As a storm that drenched Washington and Oregon for two days spent its force, trucks set to work on the Pacific Northwest coast dumping gravel to prevent houses from sliding into the ocean.
PORTLAND, Ore. As a storm that drenched Washington and Oregon for two days spent its force, trucks set to work on the Pacific Northwest coast dumping gravel to prevent houses from sliding into the ocean.
The record-setting rains killed at least one person, closed roads and threatened hundreds of homes. But forecasters predicted the rains would relent Wednesday.
"It's gone," said Dan Keirns, a meteorologist with the National Weather Service.
Washington Gov. Chris Gregoire declared an emergency for 18 counties, authorizing the National Guard and the Emergency Management Division to offer assistance. Helicopters and hovercraft were put to work making rescues.
Oregon Gov. Ted Kulongoski declared an emergency in coastal Tillamook County, where about 100 people were evacuated because of rising floodwaters.
Fifteen to 20 dump trucks shuttled between a quarry and three houses above Gleneden Beach, where rain and wind threatened the foundations of two vacation homes and a year-round house, officials said.
Fire Chief Joshua Williams of Depoe Bay said contractors were trucking in material to shore up the foundation and trying to prevent further erosion.
"They're essentially making a road behind those homes," he said.
Farther north, in Clatsop County, high water blocked the coastal highway U.S. 101 to all but the largest vehicles, so the county sent a dump truck to fetch 300 ballots from Cannon Beach in the southern part of the county to the county courthouse in Astoria.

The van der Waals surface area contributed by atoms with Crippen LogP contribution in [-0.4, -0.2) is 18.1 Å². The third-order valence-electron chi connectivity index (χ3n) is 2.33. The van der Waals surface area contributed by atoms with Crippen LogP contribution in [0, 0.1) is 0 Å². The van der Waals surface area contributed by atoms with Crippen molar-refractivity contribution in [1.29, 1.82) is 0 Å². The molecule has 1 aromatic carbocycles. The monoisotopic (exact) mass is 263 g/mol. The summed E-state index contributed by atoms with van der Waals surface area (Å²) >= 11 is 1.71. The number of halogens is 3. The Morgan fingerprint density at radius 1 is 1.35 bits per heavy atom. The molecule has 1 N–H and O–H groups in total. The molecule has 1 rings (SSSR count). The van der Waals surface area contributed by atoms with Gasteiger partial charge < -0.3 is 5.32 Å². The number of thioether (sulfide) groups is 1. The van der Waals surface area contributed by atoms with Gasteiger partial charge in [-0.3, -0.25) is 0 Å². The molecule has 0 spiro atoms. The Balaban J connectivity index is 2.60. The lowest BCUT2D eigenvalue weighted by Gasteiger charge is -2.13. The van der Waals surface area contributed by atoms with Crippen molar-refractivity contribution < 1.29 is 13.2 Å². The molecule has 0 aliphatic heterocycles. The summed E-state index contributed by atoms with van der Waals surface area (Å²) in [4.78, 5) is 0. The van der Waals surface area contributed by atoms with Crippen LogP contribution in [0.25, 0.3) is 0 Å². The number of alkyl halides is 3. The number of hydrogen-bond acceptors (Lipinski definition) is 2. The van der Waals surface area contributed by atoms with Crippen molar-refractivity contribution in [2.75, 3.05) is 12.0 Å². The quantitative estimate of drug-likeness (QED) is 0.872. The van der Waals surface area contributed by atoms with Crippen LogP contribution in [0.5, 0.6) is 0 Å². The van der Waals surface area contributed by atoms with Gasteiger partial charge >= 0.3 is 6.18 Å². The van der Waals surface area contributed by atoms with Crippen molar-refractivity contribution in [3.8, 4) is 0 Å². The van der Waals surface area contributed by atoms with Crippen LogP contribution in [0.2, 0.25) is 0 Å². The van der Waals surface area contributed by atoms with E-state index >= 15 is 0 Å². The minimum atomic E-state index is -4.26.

"That was very helpful," said County Clerk Nicole Williams.
In Washington state, at least one house was swept away and nearly 300 homes and cabins were threatened after the Cowlitz River burst its banks and changed course near Packwood, south of Mount Rainier, said sheriff's deputy Stacy Brown.
More than 20 people waited Tuesday in Packwood's Four Square Church after being told their homes were imperiled by the changing river flow.
"I don't think anybody expected it to rise as fast as it did -- like a boiling pot of chocolate milk," said church youth leader Amber Low. "It was just logs and root wads. It wasn't very pretty."
About 200 to 225 elk hunters were evacuated Monday from hunting camps, said Lewis County Sheriff Steve Mansfield, and a 20-year-old hunter died when his pickup truck was swept into the river.
Tens of thousands of children were given the day off from school Tuesday.
Rainfall records were set Monday across western Washington, including 8.22 inches at Stampede Pass, which broke an all-time rain record of 7.29 inches set on Nov. 19, 1962.
"It's something that happens once every 10 years," said weather service hydrologist Brent Bower.
The storm dumped from 3 to 15 inches on Oregon by Tuesday, mostly on the coast and the northwestern corner of the state.
West of Mount Hood, 17 homes in the town of Brightwood were evacuated because of the rising Sandy River. Most rivers and streams in the region were under flood watches or warnings.
Rescuers used a boat to pick up seven illegal campers stranded by rising waters on the Sandy River delta near Troutdale, east of Portland. The area is known as a homeless encampment.
Associated Press writers Curt Woodward in Olympia, Wash., Donna Gordon Blankinship in Seattle and Typh Tucker in Portland, Ore., contributed to this report.
Source: Associated Press